Are you still battling with a group of youngsters, mostly boys, and wonder why they don't love modern foreign languages (MFL) as you do?
Here is a brief case study that worked with a Year 10 German class, 18 boys, low ability and challenging behaviour.
The standard stuff: praise, choice, variety, target setting, short sharp tasks, instant rewards, long-term aims shared and use of data to inform progress.
Grass roots ideas: invite ex-pupils who have used MFL with success in their jobs - this works well, particularly when the ex-pupil is male, earning a good salary and has used, or is using, a foreign language at work; give them PowerPoint presentations to prepare in class or for homework; give a choice of homework - all must be done but in any order they wish; every lesson is a competition; points are awarded for attendance, punctuality and effort; points are deducted for lateness, rudeness, lack of effort; praise letters are sent to those amassing points every half term; award best speakerlistener prize every term; assign 10 vocabulary words to learn at the end of every lesson and each word is worth a point when tested next lesson; find magazine articles to read rather than textbooks; email another school, under supervision of course, to give a real perspective to MFL; ask a keen primary school to let you have some work from its MFL pupils for your pupils to mark (they take this very seriously); try quizzes rather than tests; try team games and give each team a sensible captain. Good luck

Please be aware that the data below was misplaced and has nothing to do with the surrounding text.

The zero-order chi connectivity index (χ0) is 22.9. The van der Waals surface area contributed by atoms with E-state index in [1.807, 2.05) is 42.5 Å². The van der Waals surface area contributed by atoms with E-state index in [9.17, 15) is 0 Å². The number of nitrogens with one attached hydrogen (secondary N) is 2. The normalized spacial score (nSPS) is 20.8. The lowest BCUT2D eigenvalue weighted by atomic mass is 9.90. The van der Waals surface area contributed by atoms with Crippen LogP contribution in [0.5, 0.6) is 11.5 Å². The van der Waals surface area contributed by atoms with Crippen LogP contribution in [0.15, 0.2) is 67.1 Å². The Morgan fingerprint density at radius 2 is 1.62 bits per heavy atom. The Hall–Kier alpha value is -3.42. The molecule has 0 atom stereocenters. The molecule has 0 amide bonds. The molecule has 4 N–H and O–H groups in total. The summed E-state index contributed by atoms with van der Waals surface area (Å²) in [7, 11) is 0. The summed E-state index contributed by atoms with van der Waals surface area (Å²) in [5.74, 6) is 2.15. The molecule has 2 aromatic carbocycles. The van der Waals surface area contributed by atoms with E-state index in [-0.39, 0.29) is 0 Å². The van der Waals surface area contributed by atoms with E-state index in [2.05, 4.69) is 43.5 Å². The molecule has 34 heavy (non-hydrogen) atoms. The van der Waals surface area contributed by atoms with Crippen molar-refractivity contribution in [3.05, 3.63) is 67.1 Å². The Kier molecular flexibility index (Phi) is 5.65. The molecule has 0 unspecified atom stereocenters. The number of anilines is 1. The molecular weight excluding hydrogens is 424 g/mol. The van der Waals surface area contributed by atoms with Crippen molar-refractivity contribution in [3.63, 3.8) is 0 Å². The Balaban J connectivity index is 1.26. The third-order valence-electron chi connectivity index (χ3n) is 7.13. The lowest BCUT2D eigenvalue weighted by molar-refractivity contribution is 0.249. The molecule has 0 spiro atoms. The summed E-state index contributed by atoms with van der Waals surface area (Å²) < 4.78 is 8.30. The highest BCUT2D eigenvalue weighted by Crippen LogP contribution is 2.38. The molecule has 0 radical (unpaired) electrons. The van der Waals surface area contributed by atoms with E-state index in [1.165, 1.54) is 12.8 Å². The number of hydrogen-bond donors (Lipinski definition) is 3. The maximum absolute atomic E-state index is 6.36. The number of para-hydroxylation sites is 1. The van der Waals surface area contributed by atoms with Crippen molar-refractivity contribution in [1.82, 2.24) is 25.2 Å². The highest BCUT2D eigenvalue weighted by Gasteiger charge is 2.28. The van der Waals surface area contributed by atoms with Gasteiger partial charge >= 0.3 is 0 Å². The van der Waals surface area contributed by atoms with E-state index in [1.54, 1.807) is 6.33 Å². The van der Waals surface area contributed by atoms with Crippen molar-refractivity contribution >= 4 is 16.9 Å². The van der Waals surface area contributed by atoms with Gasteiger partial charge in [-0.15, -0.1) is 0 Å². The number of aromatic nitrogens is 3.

Sara Sullivan is head of languages at Woodlands School in Essex.